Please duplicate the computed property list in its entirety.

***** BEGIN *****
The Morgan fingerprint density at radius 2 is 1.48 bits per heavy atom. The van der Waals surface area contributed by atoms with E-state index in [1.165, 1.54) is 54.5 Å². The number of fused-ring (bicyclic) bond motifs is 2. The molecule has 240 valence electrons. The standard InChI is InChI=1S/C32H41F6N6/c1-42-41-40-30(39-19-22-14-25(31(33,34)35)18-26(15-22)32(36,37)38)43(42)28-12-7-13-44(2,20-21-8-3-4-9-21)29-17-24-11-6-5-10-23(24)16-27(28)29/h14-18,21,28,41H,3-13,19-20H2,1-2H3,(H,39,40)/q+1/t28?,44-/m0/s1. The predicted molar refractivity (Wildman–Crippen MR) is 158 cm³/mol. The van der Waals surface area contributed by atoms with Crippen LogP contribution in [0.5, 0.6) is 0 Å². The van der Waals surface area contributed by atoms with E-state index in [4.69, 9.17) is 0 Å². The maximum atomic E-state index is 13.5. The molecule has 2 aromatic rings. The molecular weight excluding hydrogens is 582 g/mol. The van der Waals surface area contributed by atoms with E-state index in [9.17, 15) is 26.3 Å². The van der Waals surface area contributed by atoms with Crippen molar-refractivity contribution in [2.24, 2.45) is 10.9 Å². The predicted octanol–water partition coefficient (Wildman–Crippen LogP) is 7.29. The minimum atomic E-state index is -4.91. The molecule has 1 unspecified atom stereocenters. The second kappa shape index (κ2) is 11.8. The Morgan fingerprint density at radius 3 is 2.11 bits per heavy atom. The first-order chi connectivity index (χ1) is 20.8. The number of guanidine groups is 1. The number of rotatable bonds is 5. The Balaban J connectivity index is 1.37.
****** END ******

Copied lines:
The Morgan fingerprint density at radius 2 is 1.48 bits per heavy atom. The van der Waals surface area contributed by atoms with E-state index in [1.165, 1.54) is 54.5 Å². The number of fused-ring (bicyclic) bond motifs is 2. The molecule has 240 valence electrons. The standard InChI is InChI=1S/C32H41F6N6/c1-42-41-40-30(39-19-22-14-25(31(33,34)35)18-26(15-22)32(36,37)38)43(42)28-12-7-13-44(2,20-21-8-3-4-9-21)29-17-24-11-6-5-10-23(24)16-27(28)29/h14-18,21,28,41H,3-13,19-20H2,1-2H3,(H,39,40)/q+1/t28?,44-/m0/s1. The predicted molar refractivity (Wildman–Crippen MR) is 158 cm³/mol. The van der Waals surface area contributed by atoms with Crippen LogP contribution in [0.5, 0.6) is 0 Å². The van der Waals surface area contributed by atoms with E-state index in [4.69, 9.17) is 0 Å². The maximum atomic E-state index is 13.5. The molecule has 2 aromatic rings. The molecular weight excluding hydrogens is 582 g/mol. The van der Waals surface area contributed by atoms with E-state index in [9.17, 15) is 26.3 Å². The van der Waals surface area contributed by atoms with Crippen molar-refractivity contribution in [2.24, 2.45) is 10.9 Å². The predicted octanol–water partition coefficient (Wildman–Crippen LogP) is 7.29. The minimum atomic E-state index is -4.91. The molecule has 1 unspecified atom stereocenters. The second kappa shape index (κ2) is 11.8. The Morgan fingerprint density at radius 3 is 2.11 bits per heavy atom. The first-order chi connectivity index (χ1) is 20.8. The number of guanidine groups is 1. The number of rotatable bonds is 5. The Balaban J connectivity index is 1.37.